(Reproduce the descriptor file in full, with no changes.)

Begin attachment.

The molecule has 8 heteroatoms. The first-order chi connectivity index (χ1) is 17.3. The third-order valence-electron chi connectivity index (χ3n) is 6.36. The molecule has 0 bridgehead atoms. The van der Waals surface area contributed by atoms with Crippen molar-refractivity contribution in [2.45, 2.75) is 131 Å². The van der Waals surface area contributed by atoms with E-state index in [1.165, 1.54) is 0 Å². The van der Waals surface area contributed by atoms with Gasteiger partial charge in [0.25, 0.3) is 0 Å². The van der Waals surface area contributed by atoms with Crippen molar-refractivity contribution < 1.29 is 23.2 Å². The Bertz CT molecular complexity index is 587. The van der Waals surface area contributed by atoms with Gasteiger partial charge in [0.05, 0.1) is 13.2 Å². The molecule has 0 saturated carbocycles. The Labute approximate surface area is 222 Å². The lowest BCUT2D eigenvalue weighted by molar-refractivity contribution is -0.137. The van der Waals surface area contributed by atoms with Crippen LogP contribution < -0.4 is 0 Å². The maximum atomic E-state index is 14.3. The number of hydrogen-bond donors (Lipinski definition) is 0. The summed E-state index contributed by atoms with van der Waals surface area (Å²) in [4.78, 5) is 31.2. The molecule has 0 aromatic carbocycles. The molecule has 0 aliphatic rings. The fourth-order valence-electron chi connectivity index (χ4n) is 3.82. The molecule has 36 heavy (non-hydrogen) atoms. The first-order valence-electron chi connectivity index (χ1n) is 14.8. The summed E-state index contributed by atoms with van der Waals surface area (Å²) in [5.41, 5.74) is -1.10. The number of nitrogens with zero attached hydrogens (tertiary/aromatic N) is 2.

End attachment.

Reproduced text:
The molecule has 8 heteroatoms. The first-order chi connectivity index (χ1) is 17.3. The third-order valence-electron chi connectivity index (χ3n) is 6.36. The molecule has 0 bridgehead atoms. The van der Waals surface area contributed by atoms with Crippen molar-refractivity contribution in [2.45, 2.75) is 131 Å². The van der Waals surface area contributed by atoms with E-state index in [1.165, 1.54) is 0 Å². The van der Waals surface area contributed by atoms with Gasteiger partial charge in [0.25, 0.3) is 0 Å². The van der Waals surface area contributed by atoms with Crippen molar-refractivity contribution < 1.29 is 23.2 Å². The Bertz CT molecular complexity index is 587. The van der Waals surface area contributed by atoms with Gasteiger partial charge in [0.05, 0.1) is 13.2 Å². The molecule has 0 saturated carbocycles. The Labute approximate surface area is 222 Å². The lowest BCUT2D eigenvalue weighted by molar-refractivity contribution is -0.137. The van der Waals surface area contributed by atoms with Crippen LogP contribution < -0.4 is 0 Å². The maximum atomic E-state index is 14.3. The number of hydrogen-bond donors (Lipinski definition) is 0. The summed E-state index contributed by atoms with van der Waals surface area (Å²) in [4.78, 5) is 31.2. The molecule has 0 aromatic carbocycles. The molecule has 0 aliphatic rings. The fourth-order valence-electron chi connectivity index (χ4n) is 3.82. The molecule has 36 heavy (non-hydrogen) atoms. The first-order valence-electron chi connectivity index (χ1n) is 14.8. The summed E-state index contributed by atoms with van der Waals surface area (Å²) in [5.41, 5.74) is -1.10. The number of nitrogens with zero attached hydrogens (tertiary/aromatic N) is 2.